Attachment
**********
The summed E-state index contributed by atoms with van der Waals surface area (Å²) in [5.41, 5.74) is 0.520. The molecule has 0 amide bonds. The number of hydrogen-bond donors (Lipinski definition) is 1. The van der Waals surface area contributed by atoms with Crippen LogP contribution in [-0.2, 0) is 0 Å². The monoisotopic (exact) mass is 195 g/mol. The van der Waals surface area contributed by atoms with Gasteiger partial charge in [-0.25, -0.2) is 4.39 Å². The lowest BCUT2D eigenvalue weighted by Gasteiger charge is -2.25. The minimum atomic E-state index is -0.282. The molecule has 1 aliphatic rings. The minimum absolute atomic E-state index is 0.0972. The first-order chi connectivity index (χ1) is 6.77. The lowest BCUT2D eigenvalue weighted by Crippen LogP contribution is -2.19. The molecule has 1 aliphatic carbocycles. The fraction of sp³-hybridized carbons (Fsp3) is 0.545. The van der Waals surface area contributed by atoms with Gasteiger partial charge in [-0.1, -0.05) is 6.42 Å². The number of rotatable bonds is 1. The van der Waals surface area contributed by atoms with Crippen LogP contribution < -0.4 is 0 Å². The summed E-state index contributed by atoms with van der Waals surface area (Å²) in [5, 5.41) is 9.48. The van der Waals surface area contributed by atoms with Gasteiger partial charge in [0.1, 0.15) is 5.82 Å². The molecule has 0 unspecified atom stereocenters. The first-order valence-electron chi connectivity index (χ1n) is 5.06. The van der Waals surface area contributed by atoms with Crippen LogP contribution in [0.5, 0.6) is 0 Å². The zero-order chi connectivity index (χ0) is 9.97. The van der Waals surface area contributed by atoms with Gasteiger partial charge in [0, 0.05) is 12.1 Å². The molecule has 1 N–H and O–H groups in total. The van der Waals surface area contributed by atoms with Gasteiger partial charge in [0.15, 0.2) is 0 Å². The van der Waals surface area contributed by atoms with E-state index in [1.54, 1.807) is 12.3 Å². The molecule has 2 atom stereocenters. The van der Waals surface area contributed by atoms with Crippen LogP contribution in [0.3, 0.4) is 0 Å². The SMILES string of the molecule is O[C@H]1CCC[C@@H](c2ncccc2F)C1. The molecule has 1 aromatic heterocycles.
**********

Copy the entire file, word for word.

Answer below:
The summed E-state index contributed by atoms with van der Waals surface area (Å²) in [5.41, 5.74) is 0.520. The molecule has 0 amide bonds. The number of hydrogen-bond donors (Lipinski definition) is 1. The van der Waals surface area contributed by atoms with Crippen LogP contribution in [-0.2, 0) is 0 Å². The monoisotopic (exact) mass is 195 g/mol. The van der Waals surface area contributed by atoms with Gasteiger partial charge in [-0.25, -0.2) is 4.39 Å². The lowest BCUT2D eigenvalue weighted by Gasteiger charge is -2.25. The minimum atomic E-state index is -0.282. The molecule has 1 aliphatic rings. The minimum absolute atomic E-state index is 0.0972. The first-order chi connectivity index (χ1) is 6.77. The lowest BCUT2D eigenvalue weighted by Crippen LogP contribution is -2.19. The molecule has 1 aliphatic carbocycles. The fraction of sp³-hybridized carbons (Fsp3) is 0.545. The van der Waals surface area contributed by atoms with Gasteiger partial charge in [-0.1, -0.05) is 6.42 Å². The number of rotatable bonds is 1. The van der Waals surface area contributed by atoms with Crippen LogP contribution < -0.4 is 0 Å². The summed E-state index contributed by atoms with van der Waals surface area (Å²) in [5, 5.41) is 9.48. The van der Waals surface area contributed by atoms with Gasteiger partial charge in [0.1, 0.15) is 5.82 Å². The molecule has 0 unspecified atom stereocenters. The first-order valence-electron chi connectivity index (χ1n) is 5.06. The van der Waals surface area contributed by atoms with Crippen LogP contribution in [0.5, 0.6) is 0 Å². The zero-order chi connectivity index (χ0) is 9.97. The van der Waals surface area contributed by atoms with Gasteiger partial charge in [0, 0.05) is 12.1 Å². The molecule has 1 N–H and O–H groups in total. The van der Waals surface area contributed by atoms with Gasteiger partial charge in [0.15, 0.2) is 0 Å². The van der Waals surface area contributed by atoms with E-state index in [1.54, 1.807) is 12.3 Å². The molecule has 2 atom stereocenters. The van der Waals surface area contributed by atoms with Crippen LogP contribution in [0.3, 0.4) is 0 Å². The SMILES string of the molecule is O[C@H]1CCC[C@@H](c2ncccc2F)C1. The molecule has 1 aromatic heterocycles.